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The Philippines' labor force will expand faster than most of its regional peers in the next decade, Moody’s Investors Service said on July 2

Between 2012 and 2025, “The labor forces in Laos, the Philippines and Cambodia are expected to grow by more than 20%,” the credit rating agency said in an article in the July edition of its quarterly newsletter, Inside ASEAN.

Citing World Bank estimates, Moody’s defined the labor force as the segment of a country’s population between 15 and 64 years old.

“The population of ASEAN member countries aged between 15 and 64… will increase by 64.8 million, or 16%, to 471.5 million between 2012 and 2025, according to an estimate by the World Bank,” said the agency.

Laos is primed to see the greatest expansion in labor force among the Asian countries cited in the article, with above-30% growth expected from 2012 to 2025. Next is the Philippines, which is expected to see an expansion above 25%.

Malaysia, Indonesia, India and ASEAN as a whole follow in that order, all to see labor force growth between 15%-20% in the same period.

Singapore was also primed to see an expansion of about 10%, but Moody’s noted that stricter immigration laws introduced in the state since 2012 will prevent this.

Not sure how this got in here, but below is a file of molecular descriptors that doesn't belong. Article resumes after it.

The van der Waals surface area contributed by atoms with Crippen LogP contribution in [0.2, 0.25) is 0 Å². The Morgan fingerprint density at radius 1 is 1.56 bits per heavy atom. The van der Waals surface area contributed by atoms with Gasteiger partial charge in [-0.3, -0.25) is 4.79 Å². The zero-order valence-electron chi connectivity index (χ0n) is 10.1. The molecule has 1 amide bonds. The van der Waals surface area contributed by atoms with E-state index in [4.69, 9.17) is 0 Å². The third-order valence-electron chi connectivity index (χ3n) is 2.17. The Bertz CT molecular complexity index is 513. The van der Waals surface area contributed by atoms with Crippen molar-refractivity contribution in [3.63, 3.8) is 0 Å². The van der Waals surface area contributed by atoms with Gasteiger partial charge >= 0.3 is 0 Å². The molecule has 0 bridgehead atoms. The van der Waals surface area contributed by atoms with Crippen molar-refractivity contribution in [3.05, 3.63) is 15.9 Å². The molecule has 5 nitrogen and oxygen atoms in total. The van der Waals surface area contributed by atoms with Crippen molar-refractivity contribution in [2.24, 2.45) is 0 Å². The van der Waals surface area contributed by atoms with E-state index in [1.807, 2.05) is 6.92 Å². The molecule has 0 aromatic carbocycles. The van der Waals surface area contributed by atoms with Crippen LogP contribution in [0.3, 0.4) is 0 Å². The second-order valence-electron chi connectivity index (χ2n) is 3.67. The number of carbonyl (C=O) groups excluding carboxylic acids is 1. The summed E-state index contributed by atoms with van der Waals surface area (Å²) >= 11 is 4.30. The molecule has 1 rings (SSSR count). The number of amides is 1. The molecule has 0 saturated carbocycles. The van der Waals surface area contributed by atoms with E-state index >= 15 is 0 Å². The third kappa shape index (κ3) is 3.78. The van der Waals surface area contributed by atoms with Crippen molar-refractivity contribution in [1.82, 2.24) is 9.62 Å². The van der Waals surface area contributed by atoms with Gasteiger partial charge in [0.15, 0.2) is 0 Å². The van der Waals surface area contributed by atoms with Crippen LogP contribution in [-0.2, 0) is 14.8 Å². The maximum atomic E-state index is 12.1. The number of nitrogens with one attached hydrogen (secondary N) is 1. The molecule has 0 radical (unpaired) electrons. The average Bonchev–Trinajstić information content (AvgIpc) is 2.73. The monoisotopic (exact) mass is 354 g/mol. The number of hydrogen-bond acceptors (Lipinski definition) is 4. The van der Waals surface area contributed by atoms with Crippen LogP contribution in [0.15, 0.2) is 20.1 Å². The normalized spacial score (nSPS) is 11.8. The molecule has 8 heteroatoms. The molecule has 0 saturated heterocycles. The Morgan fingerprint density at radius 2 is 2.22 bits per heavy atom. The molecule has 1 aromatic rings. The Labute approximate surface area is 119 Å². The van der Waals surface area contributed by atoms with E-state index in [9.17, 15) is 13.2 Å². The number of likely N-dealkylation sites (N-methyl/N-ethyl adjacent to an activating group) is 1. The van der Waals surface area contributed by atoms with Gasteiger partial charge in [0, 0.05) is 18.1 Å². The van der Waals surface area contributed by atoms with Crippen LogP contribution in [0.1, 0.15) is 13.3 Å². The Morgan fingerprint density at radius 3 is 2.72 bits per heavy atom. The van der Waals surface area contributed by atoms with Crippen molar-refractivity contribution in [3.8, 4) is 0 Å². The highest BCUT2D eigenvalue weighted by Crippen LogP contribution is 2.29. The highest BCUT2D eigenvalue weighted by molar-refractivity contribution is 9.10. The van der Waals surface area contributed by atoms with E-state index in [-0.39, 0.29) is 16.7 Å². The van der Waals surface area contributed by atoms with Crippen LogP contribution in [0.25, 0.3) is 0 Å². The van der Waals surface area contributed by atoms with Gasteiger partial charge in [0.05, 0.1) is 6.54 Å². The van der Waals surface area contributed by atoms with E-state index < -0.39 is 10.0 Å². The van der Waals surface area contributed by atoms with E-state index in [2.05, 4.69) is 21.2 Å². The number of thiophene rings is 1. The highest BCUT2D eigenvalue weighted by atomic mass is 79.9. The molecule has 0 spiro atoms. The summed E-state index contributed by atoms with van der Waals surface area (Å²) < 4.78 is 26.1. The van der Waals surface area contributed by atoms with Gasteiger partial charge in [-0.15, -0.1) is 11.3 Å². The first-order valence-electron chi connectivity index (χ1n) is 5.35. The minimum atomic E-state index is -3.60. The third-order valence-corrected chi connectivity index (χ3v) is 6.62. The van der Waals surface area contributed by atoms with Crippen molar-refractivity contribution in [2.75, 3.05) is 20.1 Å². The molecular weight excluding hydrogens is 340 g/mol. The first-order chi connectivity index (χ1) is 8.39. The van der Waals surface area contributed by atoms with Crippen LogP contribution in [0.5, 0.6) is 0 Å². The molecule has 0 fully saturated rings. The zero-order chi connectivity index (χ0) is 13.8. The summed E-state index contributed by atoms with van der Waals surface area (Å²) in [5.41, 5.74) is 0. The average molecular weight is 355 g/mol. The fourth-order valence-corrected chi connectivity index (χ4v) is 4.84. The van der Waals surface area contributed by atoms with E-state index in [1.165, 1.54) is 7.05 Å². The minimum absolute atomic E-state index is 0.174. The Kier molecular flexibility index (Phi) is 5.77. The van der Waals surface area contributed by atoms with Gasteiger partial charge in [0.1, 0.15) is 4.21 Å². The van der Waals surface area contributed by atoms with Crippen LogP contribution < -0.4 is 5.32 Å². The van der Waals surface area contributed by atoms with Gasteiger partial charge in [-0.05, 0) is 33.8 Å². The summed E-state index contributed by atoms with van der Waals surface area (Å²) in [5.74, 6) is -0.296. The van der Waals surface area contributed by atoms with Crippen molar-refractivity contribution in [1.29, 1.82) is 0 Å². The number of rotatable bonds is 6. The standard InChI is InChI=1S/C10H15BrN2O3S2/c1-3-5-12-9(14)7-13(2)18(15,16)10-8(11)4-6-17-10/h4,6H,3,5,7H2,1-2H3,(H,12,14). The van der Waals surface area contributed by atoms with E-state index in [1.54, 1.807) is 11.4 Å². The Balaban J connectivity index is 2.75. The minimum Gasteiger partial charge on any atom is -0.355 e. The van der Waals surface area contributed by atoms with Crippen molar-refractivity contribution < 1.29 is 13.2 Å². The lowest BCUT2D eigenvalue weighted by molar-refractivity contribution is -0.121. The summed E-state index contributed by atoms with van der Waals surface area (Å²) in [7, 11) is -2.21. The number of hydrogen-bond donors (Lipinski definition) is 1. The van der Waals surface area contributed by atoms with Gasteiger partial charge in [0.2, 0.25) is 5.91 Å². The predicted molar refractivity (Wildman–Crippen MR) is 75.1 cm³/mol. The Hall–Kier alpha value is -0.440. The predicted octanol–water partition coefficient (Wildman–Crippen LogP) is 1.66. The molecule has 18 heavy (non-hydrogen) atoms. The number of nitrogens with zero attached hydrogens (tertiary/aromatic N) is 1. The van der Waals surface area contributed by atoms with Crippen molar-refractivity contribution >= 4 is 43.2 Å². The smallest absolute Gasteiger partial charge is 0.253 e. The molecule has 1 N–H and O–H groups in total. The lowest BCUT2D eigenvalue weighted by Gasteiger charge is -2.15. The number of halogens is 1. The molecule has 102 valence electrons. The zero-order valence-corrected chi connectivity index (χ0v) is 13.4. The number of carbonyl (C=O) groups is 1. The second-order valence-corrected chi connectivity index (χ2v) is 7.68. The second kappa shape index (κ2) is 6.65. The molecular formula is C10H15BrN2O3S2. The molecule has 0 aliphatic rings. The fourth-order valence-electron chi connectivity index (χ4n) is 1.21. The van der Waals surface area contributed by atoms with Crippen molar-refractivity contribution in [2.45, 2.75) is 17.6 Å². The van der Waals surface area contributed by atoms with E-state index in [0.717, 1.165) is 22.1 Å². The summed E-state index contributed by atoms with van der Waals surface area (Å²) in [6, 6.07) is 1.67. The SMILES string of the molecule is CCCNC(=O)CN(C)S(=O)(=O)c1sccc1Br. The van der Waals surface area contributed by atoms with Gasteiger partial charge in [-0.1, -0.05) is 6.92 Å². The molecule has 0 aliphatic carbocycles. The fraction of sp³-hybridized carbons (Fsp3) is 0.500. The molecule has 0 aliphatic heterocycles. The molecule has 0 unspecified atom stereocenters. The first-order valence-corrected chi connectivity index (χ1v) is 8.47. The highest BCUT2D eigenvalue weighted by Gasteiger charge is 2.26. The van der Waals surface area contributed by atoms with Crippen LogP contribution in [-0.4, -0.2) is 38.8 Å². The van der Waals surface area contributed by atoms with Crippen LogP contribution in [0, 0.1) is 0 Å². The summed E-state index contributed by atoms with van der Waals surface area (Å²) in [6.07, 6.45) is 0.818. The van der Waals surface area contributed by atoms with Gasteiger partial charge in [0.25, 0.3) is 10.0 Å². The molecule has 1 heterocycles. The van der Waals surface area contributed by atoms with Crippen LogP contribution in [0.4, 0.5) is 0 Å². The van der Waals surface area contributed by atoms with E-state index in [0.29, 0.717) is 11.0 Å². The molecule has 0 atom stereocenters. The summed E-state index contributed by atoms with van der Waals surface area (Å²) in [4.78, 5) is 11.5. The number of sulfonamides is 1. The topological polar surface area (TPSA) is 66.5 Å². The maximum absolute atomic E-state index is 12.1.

But the labor force of China, Thailand, South Korea, Hong Kong and Japan are all expected to contract, with Japan expected to see the steepest decline of about -10%.

“The political and economic grouping of ASEAN countries is better positioned to harness its growing work force to boost economic growth,” Moody’s said, comparing it with South Asia, which is also expected to see high levels of growth.

“ASEAN’s young and growing labor force, coupled with rising wage pressures in China, will stimulate investment in manufacturing.”

The agency said, “ASEAN countries with relatively lower labor costs, such as Cambodia, Vietnam and Indonesia, [will] benefit most from the shift in manufacturing investment out of China.”

Moody’s said it expects “domestic consumption to increasingly drive the ASEAN economies, with growth fueled by a young and rapidly growing urban, middle-class population.”

“This trend will help ASEAN countries cushion the impact of a more challenging export outlook, particularly resulting from a slowdown in Chinese demand.”

Posted on jul 17, 2014.

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